Hyundai Eon (Second report)
11th Jun 2012 7:38 pm
We put our little Eon through the ultimate test-battling it out in grueling Mumbai rush-hour traffic on a daily basis.
I live in Bandra and, as any Bandra-wala will know, parking space in this Mumbai suburb is always at a premium. Luckily, my landlady allows me to park in the tiny space between her front door and the gate but this makes for one small problem – my allotted space will not take a big car. I’ve found that a small car – and anything up to a Yeti too – will fit easily if I manoeuvre carefully.
So, when the Eon turned up at the office parking lot the other day, it seemed to make perfect sense. It’s small, it’s stylish and it’s rather fuel efficient too — perfect for someone like me who needs something to battle his way out through Bandra’s horrible traffic on a daily basis.
The Eon’s size also helps on my commute to work. You see, I have a problem waking up early and I always make it to Mahim (the worst bit of the commute) bang in the middle of rush hour. Heavy, slow-moving traffic, bikers, pedestrians — you name it, it’s all here. And this is where the Eon’s small dimensions really please me. However, I did wish on more than one occasion that the Eon had a bit more grunt. The 800cc motor doesn’t feel enthusiastic and tends to hesitate when I put my foot down at low speeds. This, as you can imagine, leaves me struggling to battle the cut and thrust of traffic. I have now worked my way around this though – I keep the engine on the boil whenever possible. The motor sounds coarse when it’s revving, but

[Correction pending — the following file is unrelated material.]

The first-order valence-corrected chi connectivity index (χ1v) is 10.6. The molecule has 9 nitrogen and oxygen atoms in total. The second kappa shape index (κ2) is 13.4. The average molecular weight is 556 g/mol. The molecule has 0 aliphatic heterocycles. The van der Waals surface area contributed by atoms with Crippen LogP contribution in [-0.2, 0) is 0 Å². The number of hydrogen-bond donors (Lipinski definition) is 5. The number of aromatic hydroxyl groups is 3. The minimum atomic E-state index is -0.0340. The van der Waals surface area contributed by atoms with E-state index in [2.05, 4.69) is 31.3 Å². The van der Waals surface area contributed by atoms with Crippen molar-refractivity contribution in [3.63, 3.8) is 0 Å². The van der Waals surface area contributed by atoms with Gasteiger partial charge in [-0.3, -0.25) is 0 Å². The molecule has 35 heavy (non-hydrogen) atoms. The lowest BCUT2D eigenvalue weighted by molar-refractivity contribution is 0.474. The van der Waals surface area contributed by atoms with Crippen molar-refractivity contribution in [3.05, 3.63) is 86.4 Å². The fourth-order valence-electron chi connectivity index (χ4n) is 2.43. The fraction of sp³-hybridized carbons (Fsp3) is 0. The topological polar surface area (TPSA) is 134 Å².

I drown it out with music. The factory-fitted audio system has decent sound quality and there’s USB and Aux connectivity too, so I never run out of music even on days when I have to spend hours in the car just getting to work.
Which brings me to how impressed I am with the interiors. I still think the best bit about the Eon is its interiors — this is a Rs 4.62 lakh car! It’s one area where they’ve clearly stepped ahead of the competition. It’s a comfy interior too — the well bolstered front seats are very comfortable. The rear seats are decent too, though the high window line will make you feel a little claustrophobic and the fixed headrests won’t help matters either.
The only thing I’m not too keen on is taking the Eon for my weekend trips to Nashik, my hometown — I don’t think it’ll be an effortless highway car. One of these days though, I’m going to work up the will to take it. I’ll let you know how that goes.
Price: Rs 4.62 lakh
Test Economy : 15.4kpl
Maintenenace costs: None